Jerry Smith, the lead field investigator for the UN-backed operation to remove Syria’s chemical weapons in 2013, warned that without access to the site it was impossible to collect empirical data with an objective chain of custody (emphasis added).
Monbiot cites a journalist from the Guardian who apparently accessed the site and concluded there was no weapons depot near the scene of the contamination that could have caused the sarin gas explosion. The newspaper is “the only news organisation in the world to do so,” Monbiot states. How was this possible—outside of collusion with rebels in control of the area? We are not informed.
The FFM concluded that a large number of people, some of whom had died, “had been exposed to sarin or a sarin-like substance, and that such a release could only be determined to have been the use of sarin as a chemical weapon.”
It did not say who it thought was responsible for the dissemination of the substance. But it also noted that the various hospitals appeared to have begun admitting some 57 casualties of the attack between 0640 and 0645 hours, that is before the alleged attack, with 10 of the patients admitted to a hospital 125 kilometres away from Khan Sheikhoun, and another 42 patients to a hospital 30 kilometres away.
The OPCW also reported the use of sarin in a separate “incident” in the village of al-Lataminah, 25 kilometres south of Khan Sheikhoun, five days before the main attack, which the mainstream media has ignored. It did not consider the implications of this for its Khan Sheikhoun investigation. It had previously been thought that the Khan Sheikhoun attack was the first sarin attack since the August 2013 attack on Ghouta, near Damascus.
Monbiot simply dismisses the possibility of a false flag attack, writing, “I have found no credible evidence that Syrian jihadists have access to sarin.” Yet even the UN’s own mission stated in its report after the August 2013 sarin attack on Ghouta that both sides of the war possessed chemical weapons in a quantity capable of producing mass casualties. Furthermore, it noted that in five sites where chemical weapons were used up until then, none of the victims were members of the armed rebel opposition, while in three sites the victims were Syrian army soldiers and army personnel and civilians. Thus, it was highly improbable that the attacks had been launched by the Syrian government.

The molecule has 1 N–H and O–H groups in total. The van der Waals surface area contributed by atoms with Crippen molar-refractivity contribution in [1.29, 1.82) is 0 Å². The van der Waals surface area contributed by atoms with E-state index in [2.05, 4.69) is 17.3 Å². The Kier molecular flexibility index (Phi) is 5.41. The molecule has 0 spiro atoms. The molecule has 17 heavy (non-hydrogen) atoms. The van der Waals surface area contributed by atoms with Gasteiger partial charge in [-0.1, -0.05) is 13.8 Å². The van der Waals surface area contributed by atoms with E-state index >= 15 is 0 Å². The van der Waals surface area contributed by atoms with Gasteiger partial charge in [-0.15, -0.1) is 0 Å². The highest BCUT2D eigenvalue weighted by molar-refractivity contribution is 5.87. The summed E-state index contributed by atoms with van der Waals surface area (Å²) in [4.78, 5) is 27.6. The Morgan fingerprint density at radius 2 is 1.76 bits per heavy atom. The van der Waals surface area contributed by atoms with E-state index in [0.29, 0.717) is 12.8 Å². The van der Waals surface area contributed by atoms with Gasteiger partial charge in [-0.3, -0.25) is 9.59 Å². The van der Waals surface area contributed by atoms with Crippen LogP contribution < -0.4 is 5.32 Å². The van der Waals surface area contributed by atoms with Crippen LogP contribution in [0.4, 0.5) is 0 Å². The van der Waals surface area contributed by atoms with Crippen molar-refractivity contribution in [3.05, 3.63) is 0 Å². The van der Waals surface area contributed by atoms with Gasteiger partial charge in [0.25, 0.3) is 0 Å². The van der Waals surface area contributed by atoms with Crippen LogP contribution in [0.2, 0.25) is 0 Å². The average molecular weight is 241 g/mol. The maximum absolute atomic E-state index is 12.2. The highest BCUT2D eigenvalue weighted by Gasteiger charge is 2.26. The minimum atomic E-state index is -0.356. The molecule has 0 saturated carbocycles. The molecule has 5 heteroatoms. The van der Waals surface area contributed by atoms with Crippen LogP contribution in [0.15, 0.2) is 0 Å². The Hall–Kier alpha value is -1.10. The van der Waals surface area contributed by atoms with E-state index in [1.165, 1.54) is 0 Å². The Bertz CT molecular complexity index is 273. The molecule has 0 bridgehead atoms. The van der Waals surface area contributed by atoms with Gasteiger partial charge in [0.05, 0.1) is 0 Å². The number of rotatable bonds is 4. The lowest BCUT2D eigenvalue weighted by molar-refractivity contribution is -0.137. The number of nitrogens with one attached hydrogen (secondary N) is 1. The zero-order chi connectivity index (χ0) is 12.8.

The report thus confirmed the suspicions of Carla Del Ponte, a leading member of a UN Independent International Commission of Inquiry on Syria, who had been one of the first, in May 2013, to raise the possibility that rebels have used the nerve agent, sarin. She had said there were “strong, concrete suspicions but not yet incontrovertible proof.”
As the Pulitzer Prize-winning investigative journalist Seymour Hersh explained in the article “Whose sarin?” in the London Review of Books in December 2013, “In the months before the attack, the American intelligence agencies produced a series of highly classified reports, culminating in a formal Operations Order—a planning document that precedes a ground invasion—citing evidence that the al-Nusra Front, a jihadi group affiliated with al-Qaeda, had mastered the mechanics of creating sarin and was capable of manufacturing it in quantity.
“When the attack occurred, al-Nusra should have been a suspect, but the [Obama] administration cherry-picked intelligence to justify a strike against Assad.”
Only recently, the US State Department issued a warning to travellers to Syria admitting that the core rebel groups in northwest Syria, whom it directs from Turkey, not only possess but had used chemical weapons—the very crimes it has accused the Syrian government of committing. It states, “Tactics of ISIS, Hayat Tahrir al-Sham, and other violent extremist groups [al-Nusra successors and split-offs] include the use of suicide bombers, kidnapping, small and heavy arms, improvised explosive devices, and chemical weapons.”
The OPCW stated that it had formally received 15 allegations related to rebel groups’ acquisition, possession or transfer of, or intent to use, chemical weapons or toxic chemicals, two of which referred to ISIS and seven to al-Nusra, since last June. If Monbiot “found no credible evidence that Syrian jihadists have access to sarin,” then it is because he chose to ignore it.
To portray the entirely valid criticisms of the official line on the Khan Sheikhoun attack as fuelling far-right conspiracy theories is politically criminal. It is a transparent attempt by the Guardian to block any challenge to the military operations, overt and covert, carried out by US and British imperialism and their regional allies in the Middle East under cover of “humanitarian” concerns and the “responsibility to protect.”
The Guardian speaks for the nominally liberal bourgeoisie. While it claims to stand for progressive opinion, its real role is to police public discourse and support the strategic imperatives of imperialism. That is why it has come out and attacked “some of the world’s most famous crusaders against propaganda,” thereby declaring that any criticism of US and British war plans is beyond the pale and cannot be tolerated. The Guardian’s role is to help create the necessary political climate to further an agenda of war, censorship and domestic repression.